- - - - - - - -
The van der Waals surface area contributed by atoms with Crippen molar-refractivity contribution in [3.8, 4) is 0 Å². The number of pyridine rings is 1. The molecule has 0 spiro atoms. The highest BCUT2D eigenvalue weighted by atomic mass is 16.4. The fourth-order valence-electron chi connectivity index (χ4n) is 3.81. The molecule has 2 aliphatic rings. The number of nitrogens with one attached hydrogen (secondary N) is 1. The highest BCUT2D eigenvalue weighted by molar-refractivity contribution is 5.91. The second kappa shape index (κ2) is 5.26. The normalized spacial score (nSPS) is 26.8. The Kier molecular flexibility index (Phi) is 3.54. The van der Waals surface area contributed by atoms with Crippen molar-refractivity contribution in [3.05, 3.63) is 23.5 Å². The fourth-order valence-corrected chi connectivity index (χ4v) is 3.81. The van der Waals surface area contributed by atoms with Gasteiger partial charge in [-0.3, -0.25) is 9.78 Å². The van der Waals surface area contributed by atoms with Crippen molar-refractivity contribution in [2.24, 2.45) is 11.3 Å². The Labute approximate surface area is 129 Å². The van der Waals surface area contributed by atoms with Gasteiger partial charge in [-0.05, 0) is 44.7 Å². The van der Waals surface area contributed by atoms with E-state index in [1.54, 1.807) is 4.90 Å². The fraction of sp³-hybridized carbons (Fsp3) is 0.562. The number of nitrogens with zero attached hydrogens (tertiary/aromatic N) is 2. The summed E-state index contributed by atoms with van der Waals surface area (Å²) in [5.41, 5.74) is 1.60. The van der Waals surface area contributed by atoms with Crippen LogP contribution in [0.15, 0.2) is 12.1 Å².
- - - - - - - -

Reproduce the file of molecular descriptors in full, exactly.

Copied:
The van der Waals surface area contributed by atoms with Crippen molar-refractivity contribution in [3.8, 4) is 0 Å². The number of pyridine rings is 1. The molecule has 0 spiro atoms. The highest BCUT2D eigenvalue weighted by atomic mass is 16.4. The fourth-order valence-electron chi connectivity index (χ4n) is 3.81. The molecule has 2 aliphatic rings. The number of nitrogens with one attached hydrogen (secondary N) is 1. The highest BCUT2D eigenvalue weighted by molar-refractivity contribution is 5.91. The second kappa shape index (κ2) is 5.26. The normalized spacial score (nSPS) is 26.8. The Kier molecular flexibility index (Phi) is 3.54. The van der Waals surface area contributed by atoms with Crippen molar-refractivity contribution in [3.05, 3.63) is 23.5 Å². The fourth-order valence-corrected chi connectivity index (χ4v) is 3.81. The van der Waals surface area contributed by atoms with Gasteiger partial charge in [-0.3, -0.25) is 9.78 Å². The van der Waals surface area contributed by atoms with Crippen molar-refractivity contribution in [2.24, 2.45) is 11.3 Å². The Labute approximate surface area is 129 Å². The van der Waals surface area contributed by atoms with Gasteiger partial charge in [-0.05, 0) is 44.7 Å². The van der Waals surface area contributed by atoms with E-state index in [1.54, 1.807) is 4.90 Å². The fraction of sp³-hybridized carbons (Fsp3) is 0.562. The number of nitrogens with zero attached hydrogens (tertiary/aromatic N) is 2. The summed E-state index contributed by atoms with van der Waals surface area (Å²) in [5.41, 5.74) is 1.60. The van der Waals surface area contributed by atoms with Crippen LogP contribution in [0.15, 0.2) is 12.1 Å².